Also known as light therapy, phototherapy uses UV light to prevent the immune system from having extreme reactions to eczema. It’s efficient in treating moderate to severe atopic dermatitis, although there is a list of potential risks.
What this therapy implies is exposing the patient to controlled amounts of sunlight, but there also artificial forms of UV light used in certain scenarios. Because of the risks, phototherapy is not recommended for children. The risks are similar to those people expose themselves to when spending too much time in direct sunlight: skin aging, melanoma, headaches, and sunburn.
A specific form of light therapy is PUVA treatment. It’s generally applied to patients that have yet to witness any results from regular phototherapy. With PUVA treatment, a person has to take psoralen, a prescription medication that sensitizes the skin, making it more responsive to UVA light effects.
What happens during phototherapy?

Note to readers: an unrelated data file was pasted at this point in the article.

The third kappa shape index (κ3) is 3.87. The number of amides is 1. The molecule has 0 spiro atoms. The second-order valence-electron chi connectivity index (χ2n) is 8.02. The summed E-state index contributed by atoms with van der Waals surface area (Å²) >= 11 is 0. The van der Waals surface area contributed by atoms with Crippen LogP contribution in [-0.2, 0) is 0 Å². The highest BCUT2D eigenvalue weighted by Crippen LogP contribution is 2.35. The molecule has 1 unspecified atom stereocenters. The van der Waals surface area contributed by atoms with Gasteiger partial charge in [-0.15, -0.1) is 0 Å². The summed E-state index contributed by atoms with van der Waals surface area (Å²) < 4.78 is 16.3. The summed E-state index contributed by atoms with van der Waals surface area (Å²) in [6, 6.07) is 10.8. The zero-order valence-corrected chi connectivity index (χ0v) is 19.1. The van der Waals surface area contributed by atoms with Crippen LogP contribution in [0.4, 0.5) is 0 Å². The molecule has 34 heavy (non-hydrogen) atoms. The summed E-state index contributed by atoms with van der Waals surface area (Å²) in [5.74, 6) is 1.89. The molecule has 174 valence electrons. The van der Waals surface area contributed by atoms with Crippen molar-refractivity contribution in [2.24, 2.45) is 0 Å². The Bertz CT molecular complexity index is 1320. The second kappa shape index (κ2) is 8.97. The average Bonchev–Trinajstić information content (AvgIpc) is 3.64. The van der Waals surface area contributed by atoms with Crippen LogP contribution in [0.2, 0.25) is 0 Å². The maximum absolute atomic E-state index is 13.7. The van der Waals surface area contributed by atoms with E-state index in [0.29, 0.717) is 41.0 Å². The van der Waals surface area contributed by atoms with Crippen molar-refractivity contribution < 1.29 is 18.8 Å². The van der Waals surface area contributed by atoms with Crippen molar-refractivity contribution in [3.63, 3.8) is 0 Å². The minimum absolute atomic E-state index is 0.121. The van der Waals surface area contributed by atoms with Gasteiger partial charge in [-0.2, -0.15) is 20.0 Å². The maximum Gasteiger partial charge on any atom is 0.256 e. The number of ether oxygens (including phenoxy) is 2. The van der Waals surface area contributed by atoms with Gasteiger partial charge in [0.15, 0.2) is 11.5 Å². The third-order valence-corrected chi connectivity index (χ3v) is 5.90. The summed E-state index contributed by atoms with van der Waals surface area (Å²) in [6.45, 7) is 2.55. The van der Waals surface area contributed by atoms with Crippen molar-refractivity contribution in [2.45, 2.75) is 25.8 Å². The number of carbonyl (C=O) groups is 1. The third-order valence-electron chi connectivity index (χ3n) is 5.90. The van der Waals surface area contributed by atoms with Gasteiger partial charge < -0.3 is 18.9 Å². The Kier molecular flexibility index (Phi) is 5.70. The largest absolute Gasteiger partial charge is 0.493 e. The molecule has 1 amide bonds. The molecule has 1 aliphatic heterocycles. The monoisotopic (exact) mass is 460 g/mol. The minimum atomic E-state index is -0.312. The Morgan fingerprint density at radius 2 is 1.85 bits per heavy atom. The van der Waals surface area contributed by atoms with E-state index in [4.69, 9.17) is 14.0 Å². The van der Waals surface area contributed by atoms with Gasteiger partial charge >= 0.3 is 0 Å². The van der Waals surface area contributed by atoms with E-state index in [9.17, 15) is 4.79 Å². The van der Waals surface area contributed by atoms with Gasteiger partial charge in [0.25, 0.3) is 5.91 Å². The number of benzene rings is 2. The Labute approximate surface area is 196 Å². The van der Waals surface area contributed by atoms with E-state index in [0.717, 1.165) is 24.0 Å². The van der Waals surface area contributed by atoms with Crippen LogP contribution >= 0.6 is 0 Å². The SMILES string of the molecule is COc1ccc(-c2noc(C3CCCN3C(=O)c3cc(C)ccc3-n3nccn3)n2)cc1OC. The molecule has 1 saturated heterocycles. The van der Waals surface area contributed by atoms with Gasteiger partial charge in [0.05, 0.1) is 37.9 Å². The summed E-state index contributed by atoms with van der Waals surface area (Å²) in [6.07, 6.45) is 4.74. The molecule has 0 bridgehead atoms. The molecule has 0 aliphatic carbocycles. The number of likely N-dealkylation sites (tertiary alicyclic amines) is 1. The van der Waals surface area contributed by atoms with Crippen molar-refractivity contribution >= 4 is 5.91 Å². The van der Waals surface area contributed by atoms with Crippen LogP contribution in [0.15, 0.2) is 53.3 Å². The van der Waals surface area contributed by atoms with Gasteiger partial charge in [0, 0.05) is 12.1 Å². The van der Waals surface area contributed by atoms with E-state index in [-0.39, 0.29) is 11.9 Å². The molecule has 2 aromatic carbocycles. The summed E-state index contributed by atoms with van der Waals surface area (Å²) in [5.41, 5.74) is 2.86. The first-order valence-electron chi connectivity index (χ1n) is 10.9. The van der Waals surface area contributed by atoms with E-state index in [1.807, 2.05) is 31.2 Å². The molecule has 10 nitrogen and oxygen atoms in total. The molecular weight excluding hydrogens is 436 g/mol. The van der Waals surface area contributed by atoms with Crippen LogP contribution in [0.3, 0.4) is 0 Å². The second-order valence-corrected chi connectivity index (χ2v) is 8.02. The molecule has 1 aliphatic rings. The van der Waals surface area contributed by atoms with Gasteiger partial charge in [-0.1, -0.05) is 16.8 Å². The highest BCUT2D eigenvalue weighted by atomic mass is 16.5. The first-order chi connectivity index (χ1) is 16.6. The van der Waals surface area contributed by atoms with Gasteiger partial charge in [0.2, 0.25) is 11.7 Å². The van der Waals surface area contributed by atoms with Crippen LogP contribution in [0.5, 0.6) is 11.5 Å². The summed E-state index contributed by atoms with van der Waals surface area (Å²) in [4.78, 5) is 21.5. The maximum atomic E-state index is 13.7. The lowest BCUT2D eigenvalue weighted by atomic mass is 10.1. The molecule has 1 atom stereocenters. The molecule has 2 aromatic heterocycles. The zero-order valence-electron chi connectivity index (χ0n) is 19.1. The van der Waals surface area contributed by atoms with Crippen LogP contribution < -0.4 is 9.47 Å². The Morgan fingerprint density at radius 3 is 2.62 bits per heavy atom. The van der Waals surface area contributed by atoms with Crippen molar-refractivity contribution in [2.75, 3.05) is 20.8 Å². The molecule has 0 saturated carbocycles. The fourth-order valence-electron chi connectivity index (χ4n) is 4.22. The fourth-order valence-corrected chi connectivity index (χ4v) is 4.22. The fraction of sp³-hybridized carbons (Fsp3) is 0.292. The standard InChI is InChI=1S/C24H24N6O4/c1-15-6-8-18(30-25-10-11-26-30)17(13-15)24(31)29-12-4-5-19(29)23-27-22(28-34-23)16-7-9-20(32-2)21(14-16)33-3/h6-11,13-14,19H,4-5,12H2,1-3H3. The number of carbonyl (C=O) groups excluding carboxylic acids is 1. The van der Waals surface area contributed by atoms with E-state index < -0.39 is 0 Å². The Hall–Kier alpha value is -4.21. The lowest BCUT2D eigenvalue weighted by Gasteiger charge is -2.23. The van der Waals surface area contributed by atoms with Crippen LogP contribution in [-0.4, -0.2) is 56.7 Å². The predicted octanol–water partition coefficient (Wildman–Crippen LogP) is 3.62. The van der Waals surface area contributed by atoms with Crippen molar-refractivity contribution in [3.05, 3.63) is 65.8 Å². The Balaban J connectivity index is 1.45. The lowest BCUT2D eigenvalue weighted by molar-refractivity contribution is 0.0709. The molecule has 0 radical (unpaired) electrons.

Statistics have revealed that about 70 percent of the people to have eczema and turn to light therapy begin to feel better. Each time a patient undergoes phototherapy, the steps to follow are identical. First, one undress to the underwear and wear nothing but that, and a set of protective goggles. The skin is moisturized with special oils before stepping into the machine.
The machine is turned on for a few seconds to minutes. When activated, it either treats specific areas of the body, or the entire surface. A specialist will keep track of the skin’s response to the treatment and gradually increase the exposure in time.
As the treatment progresses, visit frequency can be reduced to once or twice per week. If there are noticeable improvements, doctors may choose to interrupt treatment and examine if a patient’s atopic dermatitis is in remission. Depending on the progress, patients may be required to restart the cycle or reduce the frequency of visits.
What is wet therapy?